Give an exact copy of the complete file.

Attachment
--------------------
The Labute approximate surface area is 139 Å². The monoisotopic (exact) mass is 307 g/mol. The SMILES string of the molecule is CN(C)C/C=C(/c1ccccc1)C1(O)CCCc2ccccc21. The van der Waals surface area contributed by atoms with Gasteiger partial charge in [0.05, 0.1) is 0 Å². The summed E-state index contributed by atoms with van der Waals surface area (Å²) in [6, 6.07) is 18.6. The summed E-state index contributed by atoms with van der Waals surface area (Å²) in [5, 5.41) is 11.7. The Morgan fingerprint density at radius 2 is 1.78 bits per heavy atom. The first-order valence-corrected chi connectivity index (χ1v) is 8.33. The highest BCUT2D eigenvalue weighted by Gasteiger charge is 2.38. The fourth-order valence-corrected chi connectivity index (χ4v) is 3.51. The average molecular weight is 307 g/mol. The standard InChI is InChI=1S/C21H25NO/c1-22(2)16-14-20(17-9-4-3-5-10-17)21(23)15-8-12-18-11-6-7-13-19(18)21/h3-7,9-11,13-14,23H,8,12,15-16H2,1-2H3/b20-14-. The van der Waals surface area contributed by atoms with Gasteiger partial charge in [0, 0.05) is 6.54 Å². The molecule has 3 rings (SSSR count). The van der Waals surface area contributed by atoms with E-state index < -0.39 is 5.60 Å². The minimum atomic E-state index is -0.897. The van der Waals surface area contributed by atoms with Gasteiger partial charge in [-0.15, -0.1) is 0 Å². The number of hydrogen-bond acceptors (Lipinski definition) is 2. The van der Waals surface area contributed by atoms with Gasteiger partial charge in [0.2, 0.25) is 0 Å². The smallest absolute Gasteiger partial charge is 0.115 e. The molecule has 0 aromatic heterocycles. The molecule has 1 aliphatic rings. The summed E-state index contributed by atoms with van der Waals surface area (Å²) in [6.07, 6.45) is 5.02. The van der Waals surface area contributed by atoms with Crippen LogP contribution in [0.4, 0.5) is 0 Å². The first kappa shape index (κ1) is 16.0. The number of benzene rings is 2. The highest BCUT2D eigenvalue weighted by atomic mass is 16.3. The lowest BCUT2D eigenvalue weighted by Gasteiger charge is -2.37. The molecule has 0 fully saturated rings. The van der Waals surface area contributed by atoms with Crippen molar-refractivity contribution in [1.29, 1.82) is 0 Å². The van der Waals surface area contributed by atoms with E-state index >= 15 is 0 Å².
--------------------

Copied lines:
The Labute approximate surface area is 139 Å². The monoisotopic (exact) mass is 307 g/mol. The SMILES string of the molecule is CN(C)C/C=C(/c1ccccc1)C1(O)CCCc2ccccc21. The van der Waals surface area contributed by atoms with Gasteiger partial charge in [0.05, 0.1) is 0 Å². The summed E-state index contributed by atoms with van der Waals surface area (Å²) in [6, 6.07) is 18.6. The summed E-state index contributed by atoms with van der Waals surface area (Å²) in [5, 5.41) is 11.7. The Morgan fingerprint density at radius 2 is 1.78 bits per heavy atom. The first-order valence-corrected chi connectivity index (χ1v) is 8.33. The highest BCUT2D eigenvalue weighted by Gasteiger charge is 2.38. The fourth-order valence-corrected chi connectivity index (χ4v) is 3.51. The average molecular weight is 307 g/mol. The standard InChI is InChI=1S/C21H25NO/c1-22(2)16-14-20(17-9-4-3-5-10-17)21(23)15-8-12-18-11-6-7-13-19(18)21/h3-7,9-11,13-14,23H,8,12,15-16H2,1-2H3/b20-14-. The van der Waals surface area contributed by atoms with Gasteiger partial charge in [0, 0.05) is 6.54 Å². The molecule has 3 rings (SSSR count). The van der Waals surface area contributed by atoms with E-state index < -0.39 is 5.60 Å². The minimum atomic E-state index is -0.897. The van der Waals surface area contributed by atoms with Gasteiger partial charge in [-0.15, -0.1) is 0 Å². The number of hydrogen-bond acceptors (Lipinski definition) is 2. The van der Waals surface area contributed by atoms with Gasteiger partial charge in [0.2, 0.25) is 0 Å². The smallest absolute Gasteiger partial charge is 0.115 e. The molecule has 0 aromatic heterocycles. The molecule has 1 aliphatic rings. The summed E-state index contributed by atoms with van der Waals surface area (Å²) in [6.07, 6.45) is 5.02. The van der Waals surface area contributed by atoms with Crippen LogP contribution in [0.4, 0.5) is 0 Å². The first kappa shape index (κ1) is 16.0. The number of benzene rings is 2. The highest BCUT2D eigenvalue weighted by atomic mass is 16.3. The lowest BCUT2D eigenvalue weighted by Gasteiger charge is -2.37. The molecule has 0 fully saturated rings. The van der Waals surface area contributed by atoms with Crippen molar-refractivity contribution in [1.29, 1.82) is 0 Å². The van der Waals surface area contributed by atoms with E-state index >= 15 is 0 Å².